- The Washington Times - Wednesday, May 11, 2005

LOME, Togo — For years, Foli Nyassia watched as his neighbors were beaten, arrested and snatched away in the night by soldiers under Togo’s late dictator.

Now the new president — son of the former dictator — professes to have embraced democracy and vows to unite his divided country. But Mr. Nyassia says little has changed in his opposition-dominated neighborhood of Be, on the eastern edge of Lome.

There, the disputed April 24 election of Faure Gnassingbe, who took the oath of office May 4, led to days of clashes, deadly nighttime visits by soldiers and the flight of thousands of terrified residents across the borders to neighboring Ghana and Benin.

The raids and harassment have prompted many Be residents to flee the country. They are among 20,000 Togolese who have left since the government opened the borders a week ago, U.N. officials say.

The government has repeatedly denied targeting innocent civilians in opposition neighborhoods.

For all his talk of reform, Mr. Gnassingbe was a member of his father’s Cabinet and has never clearly denounced Togo’s brutal past. Whatever his intentions, it is not clear to what extent he can control the military.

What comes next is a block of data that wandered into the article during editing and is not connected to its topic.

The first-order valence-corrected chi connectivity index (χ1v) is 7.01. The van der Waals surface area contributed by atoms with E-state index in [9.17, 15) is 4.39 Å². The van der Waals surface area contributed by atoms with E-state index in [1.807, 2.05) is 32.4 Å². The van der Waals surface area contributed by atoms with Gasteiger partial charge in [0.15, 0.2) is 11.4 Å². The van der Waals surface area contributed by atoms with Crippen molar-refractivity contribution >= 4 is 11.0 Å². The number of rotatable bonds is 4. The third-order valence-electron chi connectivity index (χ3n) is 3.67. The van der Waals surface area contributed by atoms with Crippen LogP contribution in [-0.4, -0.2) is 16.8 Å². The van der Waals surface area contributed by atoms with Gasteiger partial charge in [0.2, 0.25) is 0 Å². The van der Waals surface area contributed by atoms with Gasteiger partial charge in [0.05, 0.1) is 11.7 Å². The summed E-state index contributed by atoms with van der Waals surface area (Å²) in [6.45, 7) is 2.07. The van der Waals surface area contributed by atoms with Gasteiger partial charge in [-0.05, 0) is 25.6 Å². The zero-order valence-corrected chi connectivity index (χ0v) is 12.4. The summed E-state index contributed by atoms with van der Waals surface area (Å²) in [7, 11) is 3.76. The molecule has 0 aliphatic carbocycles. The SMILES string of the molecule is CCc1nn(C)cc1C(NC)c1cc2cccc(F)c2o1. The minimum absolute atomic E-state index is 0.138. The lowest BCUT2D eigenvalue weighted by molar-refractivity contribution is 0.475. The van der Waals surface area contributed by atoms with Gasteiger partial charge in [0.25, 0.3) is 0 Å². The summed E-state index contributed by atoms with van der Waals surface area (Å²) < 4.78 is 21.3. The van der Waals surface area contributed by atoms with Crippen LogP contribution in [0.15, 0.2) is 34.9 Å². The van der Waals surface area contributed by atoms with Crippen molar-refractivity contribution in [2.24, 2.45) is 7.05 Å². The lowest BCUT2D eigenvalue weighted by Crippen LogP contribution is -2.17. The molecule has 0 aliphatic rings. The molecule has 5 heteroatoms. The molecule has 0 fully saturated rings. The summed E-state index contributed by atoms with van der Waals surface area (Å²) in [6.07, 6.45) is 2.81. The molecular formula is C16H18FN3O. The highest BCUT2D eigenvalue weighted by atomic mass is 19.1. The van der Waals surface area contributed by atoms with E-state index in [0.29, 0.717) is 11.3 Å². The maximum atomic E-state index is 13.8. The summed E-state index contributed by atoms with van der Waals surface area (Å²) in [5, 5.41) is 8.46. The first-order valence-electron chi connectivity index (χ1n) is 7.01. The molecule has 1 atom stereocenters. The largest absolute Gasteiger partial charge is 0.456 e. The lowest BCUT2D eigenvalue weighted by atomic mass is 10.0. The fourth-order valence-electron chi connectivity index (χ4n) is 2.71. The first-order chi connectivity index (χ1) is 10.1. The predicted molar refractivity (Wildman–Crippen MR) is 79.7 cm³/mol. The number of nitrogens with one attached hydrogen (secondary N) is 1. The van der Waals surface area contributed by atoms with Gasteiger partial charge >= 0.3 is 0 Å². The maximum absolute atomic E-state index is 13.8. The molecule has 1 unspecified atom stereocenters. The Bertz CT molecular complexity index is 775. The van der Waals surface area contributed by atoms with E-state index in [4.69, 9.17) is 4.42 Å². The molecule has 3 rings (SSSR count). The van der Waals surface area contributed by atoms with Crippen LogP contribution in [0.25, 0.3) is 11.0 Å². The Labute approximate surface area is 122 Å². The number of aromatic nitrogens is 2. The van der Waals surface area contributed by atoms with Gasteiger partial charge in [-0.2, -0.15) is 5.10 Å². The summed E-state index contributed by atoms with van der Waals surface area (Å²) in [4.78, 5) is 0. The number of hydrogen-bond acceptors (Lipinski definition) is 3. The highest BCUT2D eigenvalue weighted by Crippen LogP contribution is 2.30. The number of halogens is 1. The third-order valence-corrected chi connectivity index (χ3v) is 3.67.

In the last week of April, Mr. Nyassia said, he watched soldiers force a crippled man out of a church to dismantle barricades erected by demonstrators. As the man struggled to walk, the soldiers shot him in the stomach, then dragged him away, Mr. Nyassia said.

“After every election, the soldiers come looking for militants,” said Mr. Nyassia, who sent his wife and children to Ghana last Thursday.

In past elections in 1993, 1998 and 2003, the government under the late dictator Gnassingbe Eyadema sent soldiers into opposition neighborhoods such as Be, Nyekonakpoe and Adamavo to crush demonstrations.

This time, residents say, the government also punished them by shutting down electricity, water and garbage collection.

A confidential European Union report on last month’s presidential election win by Faure Gnassingbe in Togo found there was “presumptive evidence of massive fraud,” according to a copy obtained by Agence France-Presse last Friday in Brussels.

The analysis by an EU diplomat looked at voter lists in Togo and found that there appeared to be a gap between the number of registered voters and the estimated population of voting age, with more than 34 percent of 900,000 voters presumed to be false, according to a copy of the report obtained by AFP.

The gap was particularly important in areas reported to favor the ruling party, the Rally for the Togolese People, with voter participation between 80 percent and 99 percent.

In contrast, in Lome, which favored the opposition, voter participation was about 35 percent, as 390,000 registered voters did not or could not vote, the report said.

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